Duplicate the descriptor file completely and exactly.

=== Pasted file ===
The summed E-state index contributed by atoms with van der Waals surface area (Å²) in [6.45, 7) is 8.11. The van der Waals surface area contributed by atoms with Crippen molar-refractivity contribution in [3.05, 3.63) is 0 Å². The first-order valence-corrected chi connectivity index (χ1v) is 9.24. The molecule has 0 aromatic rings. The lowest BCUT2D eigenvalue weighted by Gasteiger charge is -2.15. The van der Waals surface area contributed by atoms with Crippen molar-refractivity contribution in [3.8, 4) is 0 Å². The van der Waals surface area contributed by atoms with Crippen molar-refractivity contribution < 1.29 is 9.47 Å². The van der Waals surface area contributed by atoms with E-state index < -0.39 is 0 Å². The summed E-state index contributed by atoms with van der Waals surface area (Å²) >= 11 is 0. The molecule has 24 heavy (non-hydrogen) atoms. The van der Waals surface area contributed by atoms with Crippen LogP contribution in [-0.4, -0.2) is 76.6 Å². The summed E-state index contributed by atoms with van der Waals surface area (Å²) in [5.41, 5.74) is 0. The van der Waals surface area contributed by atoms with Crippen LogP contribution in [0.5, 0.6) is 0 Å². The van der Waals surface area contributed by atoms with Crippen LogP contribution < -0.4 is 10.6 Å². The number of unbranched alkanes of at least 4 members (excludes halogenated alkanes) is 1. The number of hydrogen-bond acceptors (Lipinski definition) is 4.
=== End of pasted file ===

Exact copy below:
The summed E-state index contributed by atoms with van der Waals surface area (Å²) in [6.45, 7) is 8.11. The van der Waals surface area contributed by atoms with Crippen molar-refractivity contribution in [3.05, 3.63) is 0 Å². The first-order valence-corrected chi connectivity index (χ1v) is 9.24. The molecule has 0 aromatic rings. The lowest BCUT2D eigenvalue weighted by Gasteiger charge is -2.15. The van der Waals surface area contributed by atoms with Crippen molar-refractivity contribution in [3.8, 4) is 0 Å². The van der Waals surface area contributed by atoms with Crippen molar-refractivity contribution < 1.29 is 9.47 Å². The van der Waals surface area contributed by atoms with E-state index < -0.39 is 0 Å². The summed E-state index contributed by atoms with van der Waals surface area (Å²) >= 11 is 0. The molecule has 24 heavy (non-hydrogen) atoms. The van der Waals surface area contributed by atoms with Crippen LogP contribution in [-0.4, -0.2) is 76.6 Å². The summed E-state index contributed by atoms with van der Waals surface area (Å²) in [5.41, 5.74) is 0. The van der Waals surface area contributed by atoms with Crippen LogP contribution in [0.5, 0.6) is 0 Å². The van der Waals surface area contributed by atoms with Crippen LogP contribution < -0.4 is 10.6 Å². The number of unbranched alkanes of at least 4 members (excludes halogenated alkanes) is 1. The number of hydrogen-bond acceptors (Lipinski definition) is 4.